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Huifeng
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Re: Is ecumenical Buddhism realistic?

Postby Huifeng » Wed Dec 28, 2011 9:23 am

In that case, do you wish to reword the very OP topic itself?
After all, "ecumenial" is not a Buddhist term.

Is Buddha-dharma open to antara-vadika approaches? :tongue:

~~ Huifeng


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Indrajala
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Re: Is ecumenical Buddhism realistic?

Postby Indrajala » Wed Dec 28, 2011 9:47 am

tad etat sarvajñānaṃ karuṇāmūlaṃ bodhicittahetukam upāyaparyavasānam iti |

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Astus
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Re: Is ecumenical Buddhism realistic?

Postby Astus » Wed Dec 28, 2011 9:53 am

An ecumenical approach is found in several Chinese masters' teachings, among whom one of the most prominent is Yongming Yanshou. Just as he could personally connect to and comprehend the major teachings of his time, it is also possible today to do the same with diverse traditions.

"The term zong is problematic owing to its different meanings. It can refer to a doctrinal interpretation, particularly the underlying theme or essential doctrine of a text, or to a “school,” which in Chinese Buddhism often refers to a tradition tracing its origin back to its founder. In this case, Yanshou is clearly closer to the first meaning, suggesting a unified underlying theme or essential doctrine of Buddhist teaching as a whole, and clearly countering narrower interpretations favored by sectarian lineage. The means to accomplish this aim are also made clear: using the question-and-answer method to dispel doubts and citing writings that make true principle—the central, unifying source ( zhengzong 正宗 ) of Buddhist teaching—explicit. The suggestion that such a unifying doctrine underlies all Buddhist teaching is essentially antithetical to sectarian concerns.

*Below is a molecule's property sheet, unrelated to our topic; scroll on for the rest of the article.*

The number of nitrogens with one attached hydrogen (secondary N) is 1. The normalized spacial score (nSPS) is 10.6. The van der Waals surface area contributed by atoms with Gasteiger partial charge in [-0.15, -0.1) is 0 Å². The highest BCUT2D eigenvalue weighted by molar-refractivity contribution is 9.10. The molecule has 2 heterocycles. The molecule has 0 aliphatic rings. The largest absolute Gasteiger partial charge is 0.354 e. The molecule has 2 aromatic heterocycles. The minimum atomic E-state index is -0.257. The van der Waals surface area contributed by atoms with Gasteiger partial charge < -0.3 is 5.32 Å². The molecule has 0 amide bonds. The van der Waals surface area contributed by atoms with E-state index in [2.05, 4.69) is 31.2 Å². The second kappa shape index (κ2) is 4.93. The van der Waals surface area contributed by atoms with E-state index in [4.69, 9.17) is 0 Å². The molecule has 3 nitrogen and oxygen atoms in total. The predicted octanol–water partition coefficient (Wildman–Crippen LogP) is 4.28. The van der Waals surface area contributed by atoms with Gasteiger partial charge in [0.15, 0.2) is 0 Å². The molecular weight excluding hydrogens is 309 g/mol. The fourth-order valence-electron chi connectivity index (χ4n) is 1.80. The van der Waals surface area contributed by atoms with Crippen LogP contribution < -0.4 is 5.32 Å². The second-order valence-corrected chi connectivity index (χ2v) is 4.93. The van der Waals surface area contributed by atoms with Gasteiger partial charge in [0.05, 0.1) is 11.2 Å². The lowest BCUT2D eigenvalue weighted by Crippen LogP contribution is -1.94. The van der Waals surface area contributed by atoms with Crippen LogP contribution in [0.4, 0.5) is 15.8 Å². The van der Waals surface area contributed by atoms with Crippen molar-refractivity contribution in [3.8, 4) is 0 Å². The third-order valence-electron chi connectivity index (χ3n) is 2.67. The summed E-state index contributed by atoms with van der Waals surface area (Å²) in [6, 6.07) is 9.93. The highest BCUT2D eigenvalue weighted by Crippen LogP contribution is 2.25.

According to Yanshou, the citation of authoritative scriptures, the teachings of the Buddhas and patriarchs, makes clear that the one, all-encompassing, universal mind ( yixin 一心 ) is the zong , the central, unifying source of Buddhist teaching. The myriad dharmas of phenomenal existence ( wanfa 萬法 ) are the mirror, or reflections ( jing 鏡 ) of the mind. Hence, the title of the work, Zongjing lu , refers to a record ( lu 錄 ) of sources that reflect or mirror ( jing ) the essential, underlying doctrine of Buddhist teaching ( zong )."

(Albert Welter: Yongming Yanshou's Conception of Chan, p. 24-25)
Myriad dharmas are only mind.
Mind is unobtainable.
What is there to seek?

If the Buddha-Nature is seen,
there will be no seeing of a nature in any thing.

Neither cultivation nor seated meditation —
this is the pure Chan of Tathagata.

With sudden enlightenment to Tathagata Chan,
the six paramitas and myriad means
are complete within that essence.



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Grigoris
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Re: Is ecumenical Buddhism realistic?

Postby Grigoris » Wed Dec 28, 2011 11:19 am

It's funny, for me, that most of the terminology being thrown around and labelled as "Western" is actually Greek and Greece, from my personal experience, has much more in common with the near East and the Balkans than the Anglo-Celtic-Saxon mindset that is currently defined as "Western".
:namaste:
"My religion is not deceiving myself."
Jetsun Milarepa 1052-1135 CE

"Butchers, prostitutes, those guilty of the five most heinous crimes, outcasts, the underprivileged: all are utterly the substance of existence and nothing other than total bliss."
The Supreme Source - The Kunjed Gyalpo
The Fundamental Tantra of Dzogchen Semde

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Indrajala
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Re: Is ecumenical Buddhism realistic?

Postby Indrajala » Wed Dec 28, 2011 11:32 am

tad etat sarvajñānaṃ karuṇāmūlaṃ bodhicittahetukam upāyaparyavasānam iti |


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Huifeng
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Re: Is ecumenical Buddhism realistic?

Postby Huifeng » Wed Dec 28, 2011 1:13 pm



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Indrajala
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Re: Is ecumenical Buddhism realistic?

Postby Indrajala » Wed Dec 28, 2011 1:40 pm

tad etat sarvajñānaṃ karuṇāmūlaṃ bodhicittahetukam upāyaparyavasānam iti |